As seen in FIG. 12, viewable through the main door is a video display monitor 34 and an information panel 36. The display monitor 34 will typically be a cathode ray tube, high resolution flat-panel LCD, SED based-display, plasma display, a television display, a display based on light emitting diodes (LED), a display based on a plurality of organic light-emitting diodes (OLEDs), a display based on polymer light-emitting diodes (PLEDs), a display including a projected and/or reflected image or any other suitable electronic device or display. The information panel 36 or belly-glass 40 may be a static back-lit, silk screened glass panel with lettering to indicate general game information including, for example, a game denomination (e.g. $0.25 or $1) or a dynamic display, such as an LCD, an OLED or E-INK display. In another embodiment, at least one display device may be a mobile display device, such as a PDA or tablet PC, that enables play of at least a portion of the primary or secondary game at a location remote from the gaming machine. The display devices may be of any suitable size and configuration, such as a square, a rectangle or an elongated rectangle.

The display devices of the gaming machine are configured to display at least one and preferably a plurality of game or other suitable images, symbols and indicia such as any visual representation or exhibition of the movement of objects such as mechanical, virtual or video reels and wheels, dynamic lighting, video images, images of people, characters, places, things and faces of cards, and the like. In one alternative embodiment, the symbols, images and indicia displayed on or of the display device may be in mechanical form. That is, the display device may include any electromechanical device, such as one or more mechanical objects, such as one or more rotatable wheels, reels or dice, configured to display at least one or a plurality of game or other suitable images, symbols or indicia. In another embodiment, the display device may include an electromechanical device adjacent to a video display, such as a video display positioned in front of a mechanical reel. In another embodiment, the display device may include dual layered video displays which co-act to generate one or more images.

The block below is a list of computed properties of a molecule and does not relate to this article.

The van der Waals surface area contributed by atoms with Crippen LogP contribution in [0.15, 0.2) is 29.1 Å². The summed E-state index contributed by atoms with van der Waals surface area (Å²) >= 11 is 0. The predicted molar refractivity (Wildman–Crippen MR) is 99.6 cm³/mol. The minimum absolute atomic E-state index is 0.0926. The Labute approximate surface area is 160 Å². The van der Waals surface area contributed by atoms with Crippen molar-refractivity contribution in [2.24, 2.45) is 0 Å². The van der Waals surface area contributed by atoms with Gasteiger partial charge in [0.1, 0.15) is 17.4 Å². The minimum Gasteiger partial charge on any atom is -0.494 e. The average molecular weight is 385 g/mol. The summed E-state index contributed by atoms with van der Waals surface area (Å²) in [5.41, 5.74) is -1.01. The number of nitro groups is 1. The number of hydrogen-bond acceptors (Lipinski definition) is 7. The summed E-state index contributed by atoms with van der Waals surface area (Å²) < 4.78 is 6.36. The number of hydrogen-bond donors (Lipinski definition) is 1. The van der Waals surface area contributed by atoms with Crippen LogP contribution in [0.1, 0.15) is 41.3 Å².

The bill validator 30, player-input switches 32, video display monitor 34, and information panel are gaming devices that may be used to play a game on the game machine 2. According to a specific embodiment, the devices may be controlled by code executed by a master gaming controller 46 housed inside the main cabinet 4 of the machine 2. The master gaming controller may include one or more processors including general purpose and specialized processors, such as graphics cards, and one or more memory devices including volatile and non-volatile memory. The master gaming controller 46 may periodically configure and/or authenticate the code executed on the gaming machine.

In one embodiment, the gaming machine may include a sound generating device coupled to one or more sounds cards. In one embodiment, the sound generating device includes at least one and preferably a plurality of speakers or other sound generating hardware and/or software for generating sounds, such as playing music for the primary and/or secondary game or for other modes of the gaming machine, such as an attract mode. In one embodiment, the gaming machine provides dynamic sounds coupled with attractive multimedia images displayed on one or more of the display devices to provide an audio-visual representation or to otherwise display full-motion video with sound to attract players to the gaming machine. During idle periods, the gaming machine may display a sequence of audio and/or visual attraction messages to attract potential players to the gaming machine. The videos may also be customized for or to provide any appropriate information.

In one embodiment, the gaming machine may include a sensor, such as a camera that is selectively positioned to acquire an image of a player actively using the gaming machine and/or the surrounding area of the gaming machine. In one embodiment, the camera may be configured to selectively acquire still or moving (e.g., video) images and may be configured to acquire the images in either an analog, digital or other suitable format. The display devices may be configured to display the image acquired by the camera as well as display the visible manifestation of the game in split screen or picture-in-picture fashion. For example, the camera may acquire an image of the player and the processor may incorporate that image into the primary and/or secondary game as a game image, symbol or indicia.

Games Played